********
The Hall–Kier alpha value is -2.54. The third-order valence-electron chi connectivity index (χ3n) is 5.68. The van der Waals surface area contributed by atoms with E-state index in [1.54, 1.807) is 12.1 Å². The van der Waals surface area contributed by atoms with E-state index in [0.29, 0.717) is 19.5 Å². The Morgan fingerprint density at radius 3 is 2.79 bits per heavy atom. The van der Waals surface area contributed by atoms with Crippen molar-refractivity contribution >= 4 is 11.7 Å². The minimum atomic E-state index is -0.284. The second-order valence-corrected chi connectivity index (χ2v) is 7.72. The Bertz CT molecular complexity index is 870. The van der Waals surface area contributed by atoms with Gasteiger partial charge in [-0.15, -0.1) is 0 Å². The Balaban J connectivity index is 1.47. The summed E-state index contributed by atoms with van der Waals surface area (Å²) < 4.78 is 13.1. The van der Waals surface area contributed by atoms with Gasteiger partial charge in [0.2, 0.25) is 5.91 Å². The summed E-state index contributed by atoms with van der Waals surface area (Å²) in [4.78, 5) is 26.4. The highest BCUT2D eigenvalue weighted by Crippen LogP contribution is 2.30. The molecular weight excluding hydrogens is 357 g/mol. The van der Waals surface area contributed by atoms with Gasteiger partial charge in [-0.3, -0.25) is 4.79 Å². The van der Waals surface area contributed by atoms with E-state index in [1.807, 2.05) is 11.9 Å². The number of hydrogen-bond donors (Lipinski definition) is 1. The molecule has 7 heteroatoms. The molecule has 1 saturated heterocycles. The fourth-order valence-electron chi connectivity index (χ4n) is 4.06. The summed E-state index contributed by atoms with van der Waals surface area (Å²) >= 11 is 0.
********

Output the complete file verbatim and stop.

The Hall–Kier alpha value is -2.54. The third-order valence-electron chi connectivity index (χ3n) is 5.68. The van der Waals surface area contributed by atoms with E-state index in [1.54, 1.807) is 12.1 Å². The van der Waals surface area contributed by atoms with E-state index in [0.29, 0.717) is 19.5 Å². The Morgan fingerprint density at radius 3 is 2.79 bits per heavy atom. The van der Waals surface area contributed by atoms with Crippen molar-refractivity contribution >= 4 is 11.7 Å². The minimum atomic E-state index is -0.284. The second-order valence-corrected chi connectivity index (χ2v) is 7.72. The Bertz CT molecular complexity index is 870. The van der Waals surface area contributed by atoms with Gasteiger partial charge in [-0.15, -0.1) is 0 Å². The Balaban J connectivity index is 1.47. The summed E-state index contributed by atoms with van der Waals surface area (Å²) < 4.78 is 13.1. The van der Waals surface area contributed by atoms with Gasteiger partial charge in [0.2, 0.25) is 5.91 Å². The summed E-state index contributed by atoms with van der Waals surface area (Å²) in [4.78, 5) is 26.4. The highest BCUT2D eigenvalue weighted by Crippen LogP contribution is 2.30. The molecular weight excluding hydrogens is 357 g/mol. The van der Waals surface area contributed by atoms with Gasteiger partial charge in [-0.3, -0.25) is 4.79 Å². The van der Waals surface area contributed by atoms with E-state index in [1.807, 2.05) is 11.9 Å². The number of hydrogen-bond donors (Lipinski definition) is 1. The molecule has 7 heteroatoms. The molecule has 1 saturated heterocycles. The fourth-order valence-electron chi connectivity index (χ4n) is 4.06. The summed E-state index contributed by atoms with van der Waals surface area (Å²) >= 11 is 0.